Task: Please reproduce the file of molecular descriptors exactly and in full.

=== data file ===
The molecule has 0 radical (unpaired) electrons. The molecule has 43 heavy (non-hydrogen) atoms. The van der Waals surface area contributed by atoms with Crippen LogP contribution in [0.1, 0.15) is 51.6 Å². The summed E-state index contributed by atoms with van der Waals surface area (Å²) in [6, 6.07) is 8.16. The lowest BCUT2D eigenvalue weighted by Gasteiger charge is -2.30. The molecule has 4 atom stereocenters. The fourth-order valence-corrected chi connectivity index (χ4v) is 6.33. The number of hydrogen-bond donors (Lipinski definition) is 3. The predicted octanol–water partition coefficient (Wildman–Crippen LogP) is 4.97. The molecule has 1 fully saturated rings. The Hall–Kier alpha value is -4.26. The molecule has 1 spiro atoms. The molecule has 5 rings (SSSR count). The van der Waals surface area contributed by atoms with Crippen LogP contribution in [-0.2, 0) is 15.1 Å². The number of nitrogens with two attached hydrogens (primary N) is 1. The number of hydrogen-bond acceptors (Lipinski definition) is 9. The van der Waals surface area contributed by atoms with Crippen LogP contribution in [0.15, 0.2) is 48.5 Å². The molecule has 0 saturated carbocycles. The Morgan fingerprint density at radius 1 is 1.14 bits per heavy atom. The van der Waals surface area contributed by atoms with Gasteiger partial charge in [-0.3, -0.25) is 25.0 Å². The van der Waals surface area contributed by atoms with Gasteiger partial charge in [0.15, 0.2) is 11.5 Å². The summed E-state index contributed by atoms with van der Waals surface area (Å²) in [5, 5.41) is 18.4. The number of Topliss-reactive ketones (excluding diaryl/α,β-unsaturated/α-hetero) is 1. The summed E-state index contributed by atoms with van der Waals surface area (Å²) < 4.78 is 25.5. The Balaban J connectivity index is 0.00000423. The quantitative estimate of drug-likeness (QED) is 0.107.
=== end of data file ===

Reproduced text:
The molecule has 0 radical (unpaired) electrons. The molecule has 43 heavy (non-hydrogen) atoms. The van der Waals surface area contributed by atoms with Crippen LogP contribution in [0.1, 0.15) is 51.6 Å². The summed E-state index contributed by atoms with van der Waals surface area (Å²) in [6, 6.07) is 8.16. The lowest BCUT2D eigenvalue weighted by Gasteiger charge is -2.30. The molecule has 4 atom stereocenters. The fourth-order valence-corrected chi connectivity index (χ4v) is 6.33. The number of hydrogen-bond donors (Lipinski definition) is 3. The predicted octanol–water partition coefficient (Wildman–Crippen LogP) is 4.97. The molecule has 1 fully saturated rings. The Hall–Kier alpha value is -4.26. The molecule has 1 spiro atoms. The molecule has 5 rings (SSSR count). The van der Waals surface area contributed by atoms with Crippen LogP contribution in [-0.2, 0) is 15.1 Å². The number of nitrogens with two attached hydrogens (primary N) is 1. The number of hydrogen-bond acceptors (Lipinski definition) is 9. The van der Waals surface area contributed by atoms with Crippen LogP contribution in [0.15, 0.2) is 48.5 Å². The molecule has 0 saturated carbocycles. The Morgan fingerprint density at radius 1 is 1.14 bits per heavy atom. The van der Waals surface area contributed by atoms with Gasteiger partial charge in [-0.3, -0.25) is 25.0 Å². The van der Waals surface area contributed by atoms with Gasteiger partial charge in [0.15, 0.2) is 11.5 Å². The summed E-state index contributed by atoms with van der Waals surface area (Å²) in [5, 5.41) is 18.4. The number of Topliss-reactive ketones (excluding diaryl/α,β-unsaturated/α-hetero) is 1. The summed E-state index contributed by atoms with van der Waals surface area (Å²) < 4.78 is 25.5. The Balaban J connectivity index is 0.00000423. The quantitative estimate of drug-likeness (QED) is 0.107.